Lying Catholic Diocese caught red handed discriminating against gay couple…
James Fairbanks and Alain Beret were pursuing the purchase of Oakhurst, a 44-bedroom mansion in Northbridge, owned by the Diocese of Worcester. Fairbanks and Beret planned to purchase the estate and turn it into a banquet facility. However after their initial offer was accepted, the Diocese smelled gay in the water, although neither of the men ever discussed their marriage to anyone at the house of hate, and rejected their offer, but there was one little snafu. And like any good queen, we love snafu’s.
Monsignor Thomas Sullivan, who oversees the sale of diocesan property, sent an email to the diocese broker:
“I just went down the hall and discussed it with the bishop,” Msgr. Sullivan wrote. “Because of the potentiality of gay marriages there, something you shared with us yesterday, we are not interested in going forward with these buyers. I think they’re shaky anyway. So, just tell them that we will not accept their revised plan and the Diocese is making new plans for the property. You find the language.”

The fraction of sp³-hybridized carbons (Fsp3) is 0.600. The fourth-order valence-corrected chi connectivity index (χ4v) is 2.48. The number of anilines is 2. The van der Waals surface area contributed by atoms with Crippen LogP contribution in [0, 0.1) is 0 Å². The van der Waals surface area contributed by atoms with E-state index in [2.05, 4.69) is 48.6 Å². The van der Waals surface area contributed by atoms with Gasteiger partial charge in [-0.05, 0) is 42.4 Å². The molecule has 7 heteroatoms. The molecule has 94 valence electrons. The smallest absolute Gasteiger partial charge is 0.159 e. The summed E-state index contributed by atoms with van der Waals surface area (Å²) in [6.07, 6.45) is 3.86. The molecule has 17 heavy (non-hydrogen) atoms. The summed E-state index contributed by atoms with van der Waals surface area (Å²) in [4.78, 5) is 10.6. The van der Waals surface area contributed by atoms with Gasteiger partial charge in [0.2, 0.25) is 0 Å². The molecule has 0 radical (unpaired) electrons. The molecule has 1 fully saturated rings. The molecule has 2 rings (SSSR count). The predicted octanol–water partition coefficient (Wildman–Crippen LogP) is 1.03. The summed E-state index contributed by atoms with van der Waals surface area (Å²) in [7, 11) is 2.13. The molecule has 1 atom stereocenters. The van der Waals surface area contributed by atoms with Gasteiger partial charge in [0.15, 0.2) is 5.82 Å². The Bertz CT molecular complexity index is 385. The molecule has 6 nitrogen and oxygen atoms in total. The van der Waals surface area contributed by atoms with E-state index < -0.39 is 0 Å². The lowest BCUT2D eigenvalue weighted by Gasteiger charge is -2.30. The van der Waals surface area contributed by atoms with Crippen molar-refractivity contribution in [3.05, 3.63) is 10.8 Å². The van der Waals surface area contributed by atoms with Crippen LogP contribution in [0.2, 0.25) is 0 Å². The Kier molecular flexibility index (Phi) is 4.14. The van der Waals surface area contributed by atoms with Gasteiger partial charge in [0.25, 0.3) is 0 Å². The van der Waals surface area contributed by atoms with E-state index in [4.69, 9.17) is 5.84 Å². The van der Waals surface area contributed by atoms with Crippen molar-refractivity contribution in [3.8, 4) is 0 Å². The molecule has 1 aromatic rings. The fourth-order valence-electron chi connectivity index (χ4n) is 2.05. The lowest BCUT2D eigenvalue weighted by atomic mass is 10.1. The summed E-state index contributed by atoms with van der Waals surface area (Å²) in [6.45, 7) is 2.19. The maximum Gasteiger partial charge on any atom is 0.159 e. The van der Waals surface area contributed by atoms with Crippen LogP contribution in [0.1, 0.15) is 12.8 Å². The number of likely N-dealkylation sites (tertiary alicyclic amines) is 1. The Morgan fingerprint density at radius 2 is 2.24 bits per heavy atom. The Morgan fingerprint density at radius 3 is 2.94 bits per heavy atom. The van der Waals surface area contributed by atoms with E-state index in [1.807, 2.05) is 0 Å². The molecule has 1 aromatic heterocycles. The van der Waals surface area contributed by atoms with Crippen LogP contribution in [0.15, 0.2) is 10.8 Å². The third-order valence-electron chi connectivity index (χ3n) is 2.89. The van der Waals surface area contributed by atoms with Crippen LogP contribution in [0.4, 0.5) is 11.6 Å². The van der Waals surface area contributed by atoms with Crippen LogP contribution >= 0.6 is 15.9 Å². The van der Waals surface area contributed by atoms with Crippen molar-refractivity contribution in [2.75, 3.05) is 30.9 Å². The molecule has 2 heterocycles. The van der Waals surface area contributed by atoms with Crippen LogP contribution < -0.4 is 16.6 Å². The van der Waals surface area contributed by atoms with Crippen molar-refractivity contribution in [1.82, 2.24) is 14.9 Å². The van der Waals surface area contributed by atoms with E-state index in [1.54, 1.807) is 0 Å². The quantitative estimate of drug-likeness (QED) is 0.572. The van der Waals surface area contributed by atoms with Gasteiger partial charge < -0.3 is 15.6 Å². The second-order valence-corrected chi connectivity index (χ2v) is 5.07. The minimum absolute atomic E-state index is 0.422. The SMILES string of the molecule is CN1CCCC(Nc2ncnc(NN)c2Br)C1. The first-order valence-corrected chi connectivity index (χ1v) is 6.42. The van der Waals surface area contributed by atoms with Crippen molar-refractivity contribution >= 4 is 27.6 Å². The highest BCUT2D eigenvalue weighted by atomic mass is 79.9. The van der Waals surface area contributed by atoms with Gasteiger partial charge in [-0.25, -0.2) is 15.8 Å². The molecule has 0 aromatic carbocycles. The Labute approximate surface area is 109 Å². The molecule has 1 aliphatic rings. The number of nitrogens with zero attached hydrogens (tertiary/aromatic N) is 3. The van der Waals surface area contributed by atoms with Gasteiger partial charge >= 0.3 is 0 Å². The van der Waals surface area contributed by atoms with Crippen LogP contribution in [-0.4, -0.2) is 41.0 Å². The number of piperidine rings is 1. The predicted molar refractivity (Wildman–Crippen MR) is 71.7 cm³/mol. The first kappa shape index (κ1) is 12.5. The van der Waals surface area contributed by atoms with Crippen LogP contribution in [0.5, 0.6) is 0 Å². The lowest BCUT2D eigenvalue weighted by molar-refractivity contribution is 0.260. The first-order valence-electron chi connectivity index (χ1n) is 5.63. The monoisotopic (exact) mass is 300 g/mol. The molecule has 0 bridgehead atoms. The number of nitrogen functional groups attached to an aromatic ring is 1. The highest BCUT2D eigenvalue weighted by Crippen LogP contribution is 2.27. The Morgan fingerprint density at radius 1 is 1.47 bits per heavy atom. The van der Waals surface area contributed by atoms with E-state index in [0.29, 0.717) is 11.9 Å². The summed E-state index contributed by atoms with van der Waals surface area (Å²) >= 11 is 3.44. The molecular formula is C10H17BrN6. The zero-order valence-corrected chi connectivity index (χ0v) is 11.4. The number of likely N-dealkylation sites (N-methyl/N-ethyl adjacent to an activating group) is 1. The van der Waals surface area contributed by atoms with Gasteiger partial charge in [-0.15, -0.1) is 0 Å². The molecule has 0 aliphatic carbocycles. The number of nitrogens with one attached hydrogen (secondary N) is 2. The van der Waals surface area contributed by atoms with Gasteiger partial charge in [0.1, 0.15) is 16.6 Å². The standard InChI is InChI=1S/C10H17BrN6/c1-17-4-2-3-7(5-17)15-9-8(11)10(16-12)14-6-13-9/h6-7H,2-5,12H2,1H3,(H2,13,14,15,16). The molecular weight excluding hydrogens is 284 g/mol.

Here is the only language i can find, FU There was one little problem, the email was a back and forth exchange, so when it was sent to the couple, the Monsignor’s comment was attached at the bottom. Lols. Burn!
State law prohibits discriminating against buyers because of sexual orientation. So they have a big problem on their hands. The lord works in mysterious ways…
ps, Here even a juicier nugget, Oakhurst use to be the House of Affirmation, a treatment place for child raping priests, until it was closed down as a result of some scandal back in the 80′s. Can only imagine what that scandal involved.
The nerve of those Catholics…
via ‘Plans’ don’t include sale to gay couple – Worcester Telegram & Gazette – telegram.com.
For a church that needs the money to pay their penalties in their child abuse scandals they are being awfully shortsighted. Plus, in real estate “Offer Accepted” is fairly binding. Jesus would tell those rich folks to give the house away, of course. But the popes and their money are not quickly parted.